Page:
As the bedrock of our GDP health, the needs of SMEs are vital to the success of our economy.
Following the handing down of the 2014 budget this week, MYOB examined how SME owners will receive the changes this year’s budget presents, as well as what changes they would like to see implemented.
MYOB CEO Tim Reed says he is particularly pleased that the government has set a target of reducing regulatory compliance costs on businesses, individuals and the community by $1 billion every year.
He is confident that business owners will continue to call for tax reform, deregulation and reduction of red tape – MYOB’s latest SME research shows GST and BAS simplification still top the list of initiatives they hope to see.
Reed called on the government to keep tax reform on the agenda and to consider broadening the GST to not only address the needs of health and education spending but to also ease the burden of completing a BAS on Australia’s two million businesses.
What changes do Australian SMEs want implemented?
In an effort to get their voices heard, MYOB explored the initiatives and policies that SMEs would vote for. The survey found the following to be the top ten in order of popularity.
- Policies that significantly simplify the GST/BAS reporting process
- More Federal Government investment in transport infrastructure, including roads, highway and rail lines, in our major states & cities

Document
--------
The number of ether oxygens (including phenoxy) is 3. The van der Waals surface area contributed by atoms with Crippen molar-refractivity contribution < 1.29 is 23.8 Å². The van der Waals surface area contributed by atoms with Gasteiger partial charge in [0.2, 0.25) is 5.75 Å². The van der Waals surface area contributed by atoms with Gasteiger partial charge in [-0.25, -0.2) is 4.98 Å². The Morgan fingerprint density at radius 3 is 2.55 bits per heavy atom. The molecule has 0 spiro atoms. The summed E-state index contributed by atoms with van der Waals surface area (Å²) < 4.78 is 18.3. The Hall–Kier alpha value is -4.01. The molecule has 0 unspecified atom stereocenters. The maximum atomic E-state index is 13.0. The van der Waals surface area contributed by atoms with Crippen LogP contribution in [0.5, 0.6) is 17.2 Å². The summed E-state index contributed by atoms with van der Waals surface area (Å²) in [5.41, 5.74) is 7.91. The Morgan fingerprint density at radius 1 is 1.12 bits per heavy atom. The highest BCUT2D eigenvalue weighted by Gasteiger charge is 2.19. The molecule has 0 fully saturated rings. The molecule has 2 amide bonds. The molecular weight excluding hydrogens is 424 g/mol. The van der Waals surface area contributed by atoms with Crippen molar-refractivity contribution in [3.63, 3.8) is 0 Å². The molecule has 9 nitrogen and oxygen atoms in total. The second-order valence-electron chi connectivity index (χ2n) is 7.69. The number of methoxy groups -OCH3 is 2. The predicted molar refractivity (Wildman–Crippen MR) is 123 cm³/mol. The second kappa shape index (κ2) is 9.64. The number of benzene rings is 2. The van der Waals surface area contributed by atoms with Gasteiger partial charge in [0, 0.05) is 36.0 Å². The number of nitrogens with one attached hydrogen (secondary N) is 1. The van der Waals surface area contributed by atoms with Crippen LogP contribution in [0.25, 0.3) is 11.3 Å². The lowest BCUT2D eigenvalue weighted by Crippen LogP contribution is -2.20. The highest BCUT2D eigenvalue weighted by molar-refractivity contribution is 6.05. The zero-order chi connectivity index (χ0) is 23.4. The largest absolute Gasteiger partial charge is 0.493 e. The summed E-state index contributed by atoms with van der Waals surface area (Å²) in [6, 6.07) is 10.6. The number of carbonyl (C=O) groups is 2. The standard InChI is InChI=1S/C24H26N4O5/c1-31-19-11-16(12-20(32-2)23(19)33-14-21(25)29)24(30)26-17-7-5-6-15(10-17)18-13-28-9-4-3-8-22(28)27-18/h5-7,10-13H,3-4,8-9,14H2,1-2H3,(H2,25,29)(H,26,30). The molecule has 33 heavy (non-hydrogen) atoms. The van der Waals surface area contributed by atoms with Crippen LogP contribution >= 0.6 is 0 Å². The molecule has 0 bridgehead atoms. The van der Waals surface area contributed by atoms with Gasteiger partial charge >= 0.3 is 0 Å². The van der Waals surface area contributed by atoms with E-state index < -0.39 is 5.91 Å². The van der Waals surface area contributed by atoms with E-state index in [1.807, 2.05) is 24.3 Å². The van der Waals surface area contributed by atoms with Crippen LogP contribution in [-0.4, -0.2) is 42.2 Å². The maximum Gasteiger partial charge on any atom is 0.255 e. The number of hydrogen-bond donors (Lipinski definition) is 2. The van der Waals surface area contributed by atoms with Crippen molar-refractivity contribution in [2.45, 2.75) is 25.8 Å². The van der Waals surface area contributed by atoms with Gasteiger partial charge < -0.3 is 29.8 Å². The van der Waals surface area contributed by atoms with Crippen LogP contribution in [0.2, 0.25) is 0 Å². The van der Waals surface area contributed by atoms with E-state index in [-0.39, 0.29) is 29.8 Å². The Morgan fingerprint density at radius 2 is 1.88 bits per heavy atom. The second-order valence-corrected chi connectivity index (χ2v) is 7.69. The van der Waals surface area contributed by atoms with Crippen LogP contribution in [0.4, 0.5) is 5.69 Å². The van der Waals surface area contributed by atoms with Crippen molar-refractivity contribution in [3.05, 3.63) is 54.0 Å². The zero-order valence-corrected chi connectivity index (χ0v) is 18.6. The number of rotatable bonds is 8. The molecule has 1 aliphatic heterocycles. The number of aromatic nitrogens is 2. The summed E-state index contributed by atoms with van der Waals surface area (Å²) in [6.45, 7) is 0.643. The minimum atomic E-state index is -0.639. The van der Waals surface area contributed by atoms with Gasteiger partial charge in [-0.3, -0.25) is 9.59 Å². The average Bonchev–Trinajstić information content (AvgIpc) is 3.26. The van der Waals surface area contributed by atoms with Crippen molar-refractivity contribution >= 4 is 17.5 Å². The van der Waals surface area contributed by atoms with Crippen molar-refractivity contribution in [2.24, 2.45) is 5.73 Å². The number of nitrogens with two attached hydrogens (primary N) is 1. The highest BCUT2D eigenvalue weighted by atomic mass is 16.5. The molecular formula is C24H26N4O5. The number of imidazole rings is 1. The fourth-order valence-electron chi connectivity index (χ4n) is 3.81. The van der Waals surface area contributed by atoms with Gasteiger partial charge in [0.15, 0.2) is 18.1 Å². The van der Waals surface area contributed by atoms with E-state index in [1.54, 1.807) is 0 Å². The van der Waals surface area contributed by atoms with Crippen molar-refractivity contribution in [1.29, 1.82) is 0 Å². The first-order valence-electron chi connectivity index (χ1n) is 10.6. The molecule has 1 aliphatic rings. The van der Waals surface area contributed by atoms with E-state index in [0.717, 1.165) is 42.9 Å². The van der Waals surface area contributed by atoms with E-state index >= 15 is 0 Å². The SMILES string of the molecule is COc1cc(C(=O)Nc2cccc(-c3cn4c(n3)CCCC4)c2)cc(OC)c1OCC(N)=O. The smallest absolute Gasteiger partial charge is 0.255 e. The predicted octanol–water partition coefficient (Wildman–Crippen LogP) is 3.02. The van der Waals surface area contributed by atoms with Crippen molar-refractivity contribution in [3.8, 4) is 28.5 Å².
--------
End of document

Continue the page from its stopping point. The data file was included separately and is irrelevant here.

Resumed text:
- Keep the $6,500 instant asset tax write-off in play
- Keep the accelerated initial deduction for motor vehicles that allows small businesses to instantly write off $5000 on motor vehicles
- Increased Federal Government funding for skills, training & apprenticeship programs
- Government backed loans to small business start-ups
- The abolition of the carbon tax
- Increased Government funding for innovation, research & development
- Provide free Government-funded training to all small businesses on how to use the internet to enhance & grow their business
- A proportion of Government procurement contracts being assigned to small businesses
What 2014 budget changes will SMEs welcome?
With the retirement age set to increase to 70 by 2035, Reed believes SMEs stand to gain the most from taking up a new $10,000 incentive payment encouraging employers to hire over 50s. He encourages SMEs to keep this in mind as they hire staff.
Plans to facilitate innovation and self‑reliance via a new Entrepreneurs’ Infrastructure Programme will also be well-received by SMEs, according to Reed. MYOB research shows more than half of SMEs would support increased government funding for innovation, R&D and training on how to use the internet to grow their business.
The benefits of online technologies include the ability to compete on a more level playing field with both local and global rivals, increased productivity and less time spent on business administration. This translates into more time for growing the business.
Fuel prices still concern many Australian SMEs
Reed also hopes the rise in the fuel excise rate leads to increased investment in roads including highways and rail in our cities and regions, to help ease the pressure of rising fuel prices pointing to the fact that fuel prices was once again the top pressure point for SMEs this year, and has been since 2011.
He remarked that this change is likely to be the least popular part of the budget with SMEs, particularly so with agribusiness and Western Australian-based businesses which MYOB research found to be feeling the most pressure from rising fuel prices.
Reed suggests adopting online and teleworking technologies as a means to ease this pressure by enabling business operators to work from home or anywhere outside the office.